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Encyclopedia > Joe Kuharich

Joseph Lawrence Kuharich (April 14, 1917-January 25, 1981) was a noted collegiate and professional American football coach. April 14 is the 104th day of the year (105th in leap years) in the Gregorian calendar, with 261 days remaining. ... 1917 (MCMXVII) was a common year starting on Monday of the Gregorian calendar (see link for calendar) or a common year starting on Tuesday of the 13-day slower Julian calendar (see: 1917 Julian calendar). ... is the 25th day of the year in the Gregorian calendar. ... Year 1981 (MCMLXXXI) was a common year starting on Thursday (link displays the 1981 Gregorian calendar). ... United States simply as football, is a competitive team sport that is both fast-paced and strategic. ...


He was born April 14, 1917 in South Bend, Indiana. His football background stemmed from his college playing days at Notre Dame under Elmer Layden, who rated Kuharich as one of the best and smartest players he ever had. In his college career, Kuharich's greatest game was the stunning Fighting Irish comeback over Ohio State in 1935. April 14 is the 104th day of the year (105th in leap years) in the Gregorian calendar, with 261 days remaining. ... 1917 (MCMXVII) was a common year starting on Monday of the Gregorian calendar (see link for calendar) or a common year starting on Tuesday of the 13-day slower Julian calendar (see: 1917 Julian calendar). ... Location in the state of Indiana Coordinates: , County St. ... The University of Notre Dame IPA: is a Roman Catholic institution located in Notre Dame, Indiana, immediately northeast of South Bend, Indiana, United States. ... Elmer Francis Layden (May 4, 1903 – June 30, 1973) served as Commissioner of the National Football League and as head football coach at Notre Dame. ... Ohio State University (OSU) is a coeducational public research university in the state of Ohio. ...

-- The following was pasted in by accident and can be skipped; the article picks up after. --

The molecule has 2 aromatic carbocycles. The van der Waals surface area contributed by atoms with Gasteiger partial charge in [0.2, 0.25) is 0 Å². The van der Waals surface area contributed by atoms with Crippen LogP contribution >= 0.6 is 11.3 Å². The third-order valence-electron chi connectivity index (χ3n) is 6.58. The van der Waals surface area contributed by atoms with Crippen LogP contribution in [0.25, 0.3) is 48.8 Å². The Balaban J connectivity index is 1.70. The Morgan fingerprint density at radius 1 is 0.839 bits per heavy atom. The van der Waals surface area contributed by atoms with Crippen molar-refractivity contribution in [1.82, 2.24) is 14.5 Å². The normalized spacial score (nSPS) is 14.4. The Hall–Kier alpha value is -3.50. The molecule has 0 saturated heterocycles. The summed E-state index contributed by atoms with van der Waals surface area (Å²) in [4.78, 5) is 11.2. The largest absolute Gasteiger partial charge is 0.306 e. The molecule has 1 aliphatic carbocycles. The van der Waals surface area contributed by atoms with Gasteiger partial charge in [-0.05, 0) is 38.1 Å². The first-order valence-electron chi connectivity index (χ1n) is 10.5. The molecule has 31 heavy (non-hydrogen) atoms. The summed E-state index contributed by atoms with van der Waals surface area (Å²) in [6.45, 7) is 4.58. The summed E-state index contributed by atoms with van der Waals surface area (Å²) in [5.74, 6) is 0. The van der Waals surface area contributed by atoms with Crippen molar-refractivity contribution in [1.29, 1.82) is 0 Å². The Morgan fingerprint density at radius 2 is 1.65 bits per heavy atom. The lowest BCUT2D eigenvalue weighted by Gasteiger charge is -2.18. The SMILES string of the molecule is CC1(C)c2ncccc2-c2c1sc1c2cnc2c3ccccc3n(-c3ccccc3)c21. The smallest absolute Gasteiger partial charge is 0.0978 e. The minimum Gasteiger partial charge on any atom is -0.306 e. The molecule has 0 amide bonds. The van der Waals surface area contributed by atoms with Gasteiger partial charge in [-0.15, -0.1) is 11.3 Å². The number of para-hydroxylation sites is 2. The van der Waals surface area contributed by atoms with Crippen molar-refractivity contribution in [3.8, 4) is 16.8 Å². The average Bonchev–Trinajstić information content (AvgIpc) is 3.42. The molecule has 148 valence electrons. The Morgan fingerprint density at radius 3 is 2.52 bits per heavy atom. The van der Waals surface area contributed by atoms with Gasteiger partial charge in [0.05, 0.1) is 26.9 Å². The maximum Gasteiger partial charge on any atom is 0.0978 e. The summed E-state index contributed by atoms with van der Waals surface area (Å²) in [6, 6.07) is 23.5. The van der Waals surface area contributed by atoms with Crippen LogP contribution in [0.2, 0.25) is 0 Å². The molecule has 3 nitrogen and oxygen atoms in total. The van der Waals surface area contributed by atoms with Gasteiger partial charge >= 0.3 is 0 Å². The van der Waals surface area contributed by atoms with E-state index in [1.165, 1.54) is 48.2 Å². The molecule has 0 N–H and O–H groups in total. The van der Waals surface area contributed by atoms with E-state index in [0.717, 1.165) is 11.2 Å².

Contents

Early coaching career